Florida Governor has slapped down one of the states most controversial prosecutors. Rick Scott took the extreme action of stripping 21 pending murder cases away from Democrat Aramis Ayala today after she publicly stated that she would no longer seek the death penalty in murder cases. Scott placed the cases under the control of neighboring judicial circuit State Attorney Brad King.
Attorney Ayala has become a major embarrassment to the law and order governors office after she recently announced she wouldn’t seek the death penalty against Markeith Loyd or any other defendant. Loyd, a Black petty criminal, is currently charged with killing an Orlando police lieutenant and his pregnant ex-girlfriend earlier this year in an Orlando Wal-Mart. Scott took the Loyd case away from Ayala last month and reassigned it to King.
Scott told The Associated Press: “If you look at these cases they are horrendous cases. And so I’m going to continue to think about the families and that’s how I made my decision today.” In a statement, Scott added that “Ayala’s complete refusal to consider capital punishment for the entirety of her term sends an unacceptable message that she is not interested in considering every available option in the fight for justice.”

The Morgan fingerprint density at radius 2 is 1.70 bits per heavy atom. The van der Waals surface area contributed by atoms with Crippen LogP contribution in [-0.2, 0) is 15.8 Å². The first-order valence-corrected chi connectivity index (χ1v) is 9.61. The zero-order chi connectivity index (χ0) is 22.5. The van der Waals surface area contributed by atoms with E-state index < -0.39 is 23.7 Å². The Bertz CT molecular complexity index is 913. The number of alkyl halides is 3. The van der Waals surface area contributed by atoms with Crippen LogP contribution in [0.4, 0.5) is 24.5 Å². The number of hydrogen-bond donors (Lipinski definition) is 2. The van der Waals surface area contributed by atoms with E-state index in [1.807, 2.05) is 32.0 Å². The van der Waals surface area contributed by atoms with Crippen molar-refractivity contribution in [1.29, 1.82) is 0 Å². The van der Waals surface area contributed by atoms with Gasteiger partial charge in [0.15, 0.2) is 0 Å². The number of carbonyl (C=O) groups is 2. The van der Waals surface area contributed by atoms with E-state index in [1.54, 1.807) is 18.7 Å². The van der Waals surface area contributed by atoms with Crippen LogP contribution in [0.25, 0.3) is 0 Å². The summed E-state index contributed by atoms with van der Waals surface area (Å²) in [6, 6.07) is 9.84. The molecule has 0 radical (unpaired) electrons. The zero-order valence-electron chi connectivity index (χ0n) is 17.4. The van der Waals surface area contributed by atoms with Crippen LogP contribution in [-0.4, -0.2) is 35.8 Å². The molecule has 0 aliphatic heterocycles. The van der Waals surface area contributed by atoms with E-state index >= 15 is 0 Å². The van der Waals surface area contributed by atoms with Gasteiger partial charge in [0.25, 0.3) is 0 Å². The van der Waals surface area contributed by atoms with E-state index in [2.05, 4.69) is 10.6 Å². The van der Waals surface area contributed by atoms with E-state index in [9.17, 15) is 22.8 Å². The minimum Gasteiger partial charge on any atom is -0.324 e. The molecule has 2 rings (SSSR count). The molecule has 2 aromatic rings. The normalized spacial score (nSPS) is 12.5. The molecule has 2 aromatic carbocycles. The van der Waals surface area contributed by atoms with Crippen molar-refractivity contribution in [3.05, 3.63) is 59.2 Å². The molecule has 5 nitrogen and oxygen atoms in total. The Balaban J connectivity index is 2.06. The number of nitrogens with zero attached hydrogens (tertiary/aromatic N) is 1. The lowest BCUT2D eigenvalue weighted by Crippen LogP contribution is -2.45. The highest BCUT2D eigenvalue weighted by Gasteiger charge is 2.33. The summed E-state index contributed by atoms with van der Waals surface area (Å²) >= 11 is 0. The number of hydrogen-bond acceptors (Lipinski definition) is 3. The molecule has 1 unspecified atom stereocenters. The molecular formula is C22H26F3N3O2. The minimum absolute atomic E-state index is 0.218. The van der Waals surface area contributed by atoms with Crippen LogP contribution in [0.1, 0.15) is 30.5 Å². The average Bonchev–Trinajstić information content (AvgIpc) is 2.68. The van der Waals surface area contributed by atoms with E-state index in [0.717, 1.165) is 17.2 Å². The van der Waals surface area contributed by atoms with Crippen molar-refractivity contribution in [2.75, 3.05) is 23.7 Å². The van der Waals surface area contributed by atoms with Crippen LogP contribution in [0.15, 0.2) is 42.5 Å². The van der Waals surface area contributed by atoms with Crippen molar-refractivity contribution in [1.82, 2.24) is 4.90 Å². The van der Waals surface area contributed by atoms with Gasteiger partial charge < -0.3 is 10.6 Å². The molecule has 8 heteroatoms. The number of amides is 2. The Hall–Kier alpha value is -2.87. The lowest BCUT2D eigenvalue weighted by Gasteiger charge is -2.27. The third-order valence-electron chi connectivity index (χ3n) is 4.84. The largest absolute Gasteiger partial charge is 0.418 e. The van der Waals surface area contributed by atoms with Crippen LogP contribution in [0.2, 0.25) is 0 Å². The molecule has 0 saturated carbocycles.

A spokeswoman for the embarrassed Ayala said Scott never notified her office about his order and that the prosecutor instead learned about it through the news media. “Ms. Ayala remains steadfast in her position the Governor is abusing his authority and has compromised the independence and integrity of the criminal justice system,” said Eryka Washington.
Ayala has said she plans to ask the Supreme Court to overturn the governor’s action stripping her of the Loyd case. Ayala’s decision to no longer seek the death penalty for defendants has stirred strong opinions. Civil rights groups and faith groups have praised her, while many Republicans lawmakers and law enforcement have criticized her.
Orange County Sheriff Jerry Demings said regardless of her personal position on the death penalty, Ayala needs to follow the law. “Whenever decisions are made regarding the prosecution of individuals, the prosecutor must take into consideration the will and the desire of the victim’s survivors,” he said.
Of course, the liberal Democratic state Rep. Sean Shaw of Tampa who represents a minority populated district, called Scott’s actions a “gross abuse of his power.” He then went on to say that: “The governor is attempting to set dangerous precedent that would destroy the idea of independence for state attorneys throughout Florida who must now fear political retribution by the state’s most powerful politician if they make a decision he disagrees with,” Shaw said in a news release.
Of course that is total bull, as throughout his term the Governor has gone out of his way to provide the States Attorney’s office with complete autonomy to follow the evidence on every case, even when he did not argree with the decision. But when an official makes a free choice to ignore the obligations of their office under the laws of the state, it is up to the Governor’s office to rectify that situation.